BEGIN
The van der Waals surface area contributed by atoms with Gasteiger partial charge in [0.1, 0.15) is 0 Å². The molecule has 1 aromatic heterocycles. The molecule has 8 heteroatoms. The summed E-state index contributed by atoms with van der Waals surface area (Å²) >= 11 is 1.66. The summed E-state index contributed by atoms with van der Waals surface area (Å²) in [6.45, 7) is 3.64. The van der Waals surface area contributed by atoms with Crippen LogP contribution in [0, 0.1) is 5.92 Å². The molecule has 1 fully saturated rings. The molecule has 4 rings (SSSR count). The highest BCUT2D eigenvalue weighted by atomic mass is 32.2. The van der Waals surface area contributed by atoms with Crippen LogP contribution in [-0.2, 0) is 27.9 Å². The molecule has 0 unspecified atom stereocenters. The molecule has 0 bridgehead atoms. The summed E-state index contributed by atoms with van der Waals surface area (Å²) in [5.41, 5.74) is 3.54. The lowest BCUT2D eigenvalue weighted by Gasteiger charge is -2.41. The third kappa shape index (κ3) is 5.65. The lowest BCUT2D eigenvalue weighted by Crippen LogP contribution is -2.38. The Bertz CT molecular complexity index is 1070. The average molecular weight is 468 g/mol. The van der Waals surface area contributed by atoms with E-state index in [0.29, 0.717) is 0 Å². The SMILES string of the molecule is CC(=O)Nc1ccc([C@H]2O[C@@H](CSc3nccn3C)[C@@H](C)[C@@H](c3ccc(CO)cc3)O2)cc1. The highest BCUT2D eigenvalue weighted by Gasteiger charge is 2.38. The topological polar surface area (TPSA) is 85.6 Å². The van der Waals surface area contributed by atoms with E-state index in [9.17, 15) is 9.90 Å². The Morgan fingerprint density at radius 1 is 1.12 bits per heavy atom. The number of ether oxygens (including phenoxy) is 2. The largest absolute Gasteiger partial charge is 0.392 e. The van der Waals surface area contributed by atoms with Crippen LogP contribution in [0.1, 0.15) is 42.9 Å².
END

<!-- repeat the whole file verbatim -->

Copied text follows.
The van der Waals surface area contributed by atoms with Gasteiger partial charge in [0.1, 0.15) is 0 Å². The molecule has 1 aromatic heterocycles. The molecule has 8 heteroatoms. The summed E-state index contributed by atoms with van der Waals surface area (Å²) >= 11 is 1.66. The summed E-state index contributed by atoms with van der Waals surface area (Å²) in [6.45, 7) is 3.64. The van der Waals surface area contributed by atoms with Crippen LogP contribution in [0, 0.1) is 5.92 Å². The molecule has 1 fully saturated rings. The molecule has 4 rings (SSSR count). The highest BCUT2D eigenvalue weighted by atomic mass is 32.2. The van der Waals surface area contributed by atoms with Crippen LogP contribution in [-0.2, 0) is 27.9 Å². The molecule has 0 unspecified atom stereocenters. The molecule has 0 bridgehead atoms. The summed E-state index contributed by atoms with van der Waals surface area (Å²) in [5.41, 5.74) is 3.54. The lowest BCUT2D eigenvalue weighted by Gasteiger charge is -2.41. The third kappa shape index (κ3) is 5.65. The lowest BCUT2D eigenvalue weighted by Crippen LogP contribution is -2.38. The Bertz CT molecular complexity index is 1070. The average molecular weight is 468 g/mol. The van der Waals surface area contributed by atoms with E-state index in [0.29, 0.717) is 0 Å². The SMILES string of the molecule is CC(=O)Nc1ccc([C@H]2O[C@@H](CSc3nccn3C)[C@@H](C)[C@@H](c3ccc(CO)cc3)O2)cc1. The highest BCUT2D eigenvalue weighted by Gasteiger charge is 2.38. The topological polar surface area (TPSA) is 85.6 Å². The van der Waals surface area contributed by atoms with E-state index in [9.17, 15) is 9.90 Å². The Morgan fingerprint density at radius 1 is 1.12 bits per heavy atom. The number of ether oxygens (including phenoxy) is 2. The largest absolute Gasteiger partial charge is 0.392 e. The van der Waals surface area contributed by atoms with Crippen LogP contribution in [0.1, 0.15) is 42.9 Å².